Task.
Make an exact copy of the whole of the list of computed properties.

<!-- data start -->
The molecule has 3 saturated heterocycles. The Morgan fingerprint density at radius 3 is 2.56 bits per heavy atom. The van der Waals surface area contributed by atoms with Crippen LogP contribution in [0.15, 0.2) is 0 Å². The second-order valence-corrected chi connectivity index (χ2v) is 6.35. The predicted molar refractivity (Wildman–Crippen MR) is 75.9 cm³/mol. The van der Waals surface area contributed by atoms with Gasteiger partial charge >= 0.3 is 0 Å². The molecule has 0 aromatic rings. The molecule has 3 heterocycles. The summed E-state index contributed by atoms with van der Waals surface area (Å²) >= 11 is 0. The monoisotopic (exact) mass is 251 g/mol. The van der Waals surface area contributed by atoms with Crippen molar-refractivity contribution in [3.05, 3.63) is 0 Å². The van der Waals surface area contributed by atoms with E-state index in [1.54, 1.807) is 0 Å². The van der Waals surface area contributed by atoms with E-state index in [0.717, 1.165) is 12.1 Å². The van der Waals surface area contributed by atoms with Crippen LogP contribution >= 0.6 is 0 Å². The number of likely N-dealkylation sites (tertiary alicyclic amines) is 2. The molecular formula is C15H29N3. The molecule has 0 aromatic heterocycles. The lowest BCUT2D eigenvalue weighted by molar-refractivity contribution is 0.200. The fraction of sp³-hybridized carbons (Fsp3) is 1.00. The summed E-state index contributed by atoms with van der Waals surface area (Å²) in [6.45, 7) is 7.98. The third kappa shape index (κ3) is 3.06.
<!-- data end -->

The molecule has 3 saturated heterocycles. The Morgan fingerprint density at radius 3 is 2.56 bits per heavy atom. The van der Waals surface area contributed by atoms with Crippen LogP contribution in [0.15, 0.2) is 0 Å². The second-order valence-corrected chi connectivity index (χ2v) is 6.35. The predicted molar refractivity (Wildman–Crippen MR) is 75.9 cm³/mol. The van der Waals surface area contributed by atoms with Gasteiger partial charge >= 0.3 is 0 Å². The molecule has 0 aromatic rings. The molecule has 3 heterocycles. The summed E-state index contributed by atoms with van der Waals surface area (Å²) >= 11 is 0. The monoisotopic (exact) mass is 251 g/mol. The van der Waals surface area contributed by atoms with Crippen molar-refractivity contribution in [3.05, 3.63) is 0 Å². The van der Waals surface area contributed by atoms with E-state index in [1.54, 1.807) is 0 Å². The van der Waals surface area contributed by atoms with E-state index in [0.717, 1.165) is 12.1 Å². The van der Waals surface area contributed by atoms with Crippen LogP contribution >= 0.6 is 0 Å². The number of likely N-dealkylation sites (tertiary alicyclic amines) is 2. The molecular formula is C15H29N3. The molecule has 0 aromatic heterocycles. The lowest BCUT2D eigenvalue weighted by molar-refractivity contribution is 0.200. The fraction of sp³-hybridized carbons (Fsp3) is 1.00. The summed E-state index contributed by atoms with van der Waals surface area (Å²) in [6.45, 7) is 7.98. The third kappa shape index (κ3) is 3.06.